The affinity laws are a set of rules to describe the interconnected relationships between speed, flow, power, and pressure seen with fans, turbines, and similar devices. These rules are critical for heating and cooling installers, who must select products appropriate to their needs and calibrate them correctly. They are also useful in the design of other systems where turbines, fans, and pumps may be used. These laws are published in texts for the industry and are typically taught and discussed in training.
One of the affinity laws is the simple stipulation that motor speed and flow are proportionate. As the motor slows, the flow of air or other materials through a turbine will also slow. To increase the flow, it is necessary to increase the speed. The amount of pressure is also subject to affinity laws; pressure will equal the speed of the motor, squared.
Power can be an important factor in design. The faster a motor goes, the more power it requires. The affinity laws discuss the fact that the power needed to run a fan or similar device is equal to the cube of the motor speed. Other topics covered by affinity laws are the diameter of the impeller and the effect it can have on flow, power, and other performance issues. These rules are consistent across many types of systems, reflecting the basic physics behind fan design.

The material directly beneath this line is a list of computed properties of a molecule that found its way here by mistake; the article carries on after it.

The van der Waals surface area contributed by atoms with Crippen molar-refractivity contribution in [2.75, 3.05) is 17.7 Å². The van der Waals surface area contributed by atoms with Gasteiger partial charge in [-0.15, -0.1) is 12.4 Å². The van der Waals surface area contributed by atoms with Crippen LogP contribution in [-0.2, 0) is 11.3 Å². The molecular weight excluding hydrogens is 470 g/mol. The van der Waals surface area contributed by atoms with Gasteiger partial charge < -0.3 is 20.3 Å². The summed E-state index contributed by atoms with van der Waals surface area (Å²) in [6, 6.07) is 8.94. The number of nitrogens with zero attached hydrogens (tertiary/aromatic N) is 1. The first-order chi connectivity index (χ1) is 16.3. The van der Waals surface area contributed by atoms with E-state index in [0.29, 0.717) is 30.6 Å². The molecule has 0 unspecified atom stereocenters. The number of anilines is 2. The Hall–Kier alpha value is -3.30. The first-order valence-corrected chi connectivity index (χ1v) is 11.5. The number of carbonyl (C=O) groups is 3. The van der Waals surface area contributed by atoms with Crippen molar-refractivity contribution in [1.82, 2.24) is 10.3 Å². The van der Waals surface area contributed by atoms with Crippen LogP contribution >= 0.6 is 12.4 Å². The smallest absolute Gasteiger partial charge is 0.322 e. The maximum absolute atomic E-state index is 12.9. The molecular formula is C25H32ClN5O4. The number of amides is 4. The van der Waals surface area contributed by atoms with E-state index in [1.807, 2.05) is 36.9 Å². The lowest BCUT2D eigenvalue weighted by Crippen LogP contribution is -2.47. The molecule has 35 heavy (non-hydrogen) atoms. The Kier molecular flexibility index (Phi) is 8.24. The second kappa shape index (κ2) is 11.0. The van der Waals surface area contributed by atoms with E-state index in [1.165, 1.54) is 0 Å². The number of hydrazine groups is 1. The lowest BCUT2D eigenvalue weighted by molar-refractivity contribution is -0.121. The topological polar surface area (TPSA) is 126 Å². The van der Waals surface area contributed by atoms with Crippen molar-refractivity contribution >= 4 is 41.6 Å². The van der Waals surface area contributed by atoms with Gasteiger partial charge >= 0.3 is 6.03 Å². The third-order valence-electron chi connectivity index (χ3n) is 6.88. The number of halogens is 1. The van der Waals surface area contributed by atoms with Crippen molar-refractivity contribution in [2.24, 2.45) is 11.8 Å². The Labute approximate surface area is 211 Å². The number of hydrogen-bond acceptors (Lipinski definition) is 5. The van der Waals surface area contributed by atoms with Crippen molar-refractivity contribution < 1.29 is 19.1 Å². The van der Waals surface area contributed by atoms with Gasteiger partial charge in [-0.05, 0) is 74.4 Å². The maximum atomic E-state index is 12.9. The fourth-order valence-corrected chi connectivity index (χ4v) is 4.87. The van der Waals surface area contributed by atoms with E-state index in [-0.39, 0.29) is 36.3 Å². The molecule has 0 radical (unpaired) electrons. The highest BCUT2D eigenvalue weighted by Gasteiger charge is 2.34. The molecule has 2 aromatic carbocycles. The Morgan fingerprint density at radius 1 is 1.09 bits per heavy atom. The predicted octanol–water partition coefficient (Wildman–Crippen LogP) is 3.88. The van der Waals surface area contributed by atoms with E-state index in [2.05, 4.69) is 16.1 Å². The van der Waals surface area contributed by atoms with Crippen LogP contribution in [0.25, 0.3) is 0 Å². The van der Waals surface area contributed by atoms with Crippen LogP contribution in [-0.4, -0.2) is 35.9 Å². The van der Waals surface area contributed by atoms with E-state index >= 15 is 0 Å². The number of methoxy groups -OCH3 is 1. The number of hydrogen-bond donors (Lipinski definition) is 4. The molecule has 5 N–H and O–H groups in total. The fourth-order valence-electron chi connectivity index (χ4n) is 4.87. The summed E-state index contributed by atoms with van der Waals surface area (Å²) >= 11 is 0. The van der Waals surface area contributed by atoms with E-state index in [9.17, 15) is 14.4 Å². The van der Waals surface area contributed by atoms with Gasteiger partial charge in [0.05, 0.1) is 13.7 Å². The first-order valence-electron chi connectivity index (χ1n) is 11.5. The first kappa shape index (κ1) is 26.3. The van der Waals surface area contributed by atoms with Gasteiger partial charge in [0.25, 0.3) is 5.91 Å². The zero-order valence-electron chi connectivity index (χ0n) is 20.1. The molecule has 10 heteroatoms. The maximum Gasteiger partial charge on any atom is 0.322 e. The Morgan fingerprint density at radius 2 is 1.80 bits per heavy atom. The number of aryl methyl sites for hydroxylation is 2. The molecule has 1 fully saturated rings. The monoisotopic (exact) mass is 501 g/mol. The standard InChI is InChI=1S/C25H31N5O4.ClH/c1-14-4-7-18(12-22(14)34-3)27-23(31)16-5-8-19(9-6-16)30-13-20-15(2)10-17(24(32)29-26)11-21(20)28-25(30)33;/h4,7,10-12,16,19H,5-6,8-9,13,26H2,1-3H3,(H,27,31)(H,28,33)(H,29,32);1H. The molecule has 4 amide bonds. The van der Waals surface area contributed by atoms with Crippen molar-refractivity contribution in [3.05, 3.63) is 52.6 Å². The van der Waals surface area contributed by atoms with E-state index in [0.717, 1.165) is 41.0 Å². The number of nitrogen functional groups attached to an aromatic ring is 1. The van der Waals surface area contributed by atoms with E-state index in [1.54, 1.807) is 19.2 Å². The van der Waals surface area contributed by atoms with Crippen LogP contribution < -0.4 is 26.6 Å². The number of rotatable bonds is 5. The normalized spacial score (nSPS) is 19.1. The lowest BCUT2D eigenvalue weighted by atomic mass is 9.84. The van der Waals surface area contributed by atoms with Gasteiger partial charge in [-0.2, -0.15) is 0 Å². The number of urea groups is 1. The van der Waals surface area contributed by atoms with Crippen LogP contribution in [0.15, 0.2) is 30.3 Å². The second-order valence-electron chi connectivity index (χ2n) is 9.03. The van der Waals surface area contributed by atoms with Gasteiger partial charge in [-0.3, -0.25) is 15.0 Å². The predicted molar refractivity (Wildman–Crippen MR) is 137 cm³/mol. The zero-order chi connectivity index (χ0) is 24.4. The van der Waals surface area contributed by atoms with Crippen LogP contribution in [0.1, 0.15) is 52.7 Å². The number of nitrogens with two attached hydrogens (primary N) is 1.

Installers of systems subject to affinity laws need to think about the uses of the system and install the appropriate equipment and support infrastructure. A high power draw, for instance, must be accommodated with an adequate power source. The installer considers the maximum stress on the system and accounts for it in the design, as for example in the case of air conditioning in a very hot climate where users may turn the system to the maximum setting in a heat wave. Failure to consider the maximum stress could result in problems, like a breakdown of the system under high demand.
Affinity laws can also be important in research and development. Researchers work with air flow and pressure in research and experimentation to explore topics like aerodynamics. They need to design repeatable, quantifiable experiments so they can report results accurately. Part of this process includes fully describing the conditions of the experiment, such as a vortex formed in an experimental chamber with fans to look at how aircraft perform in windy conditions.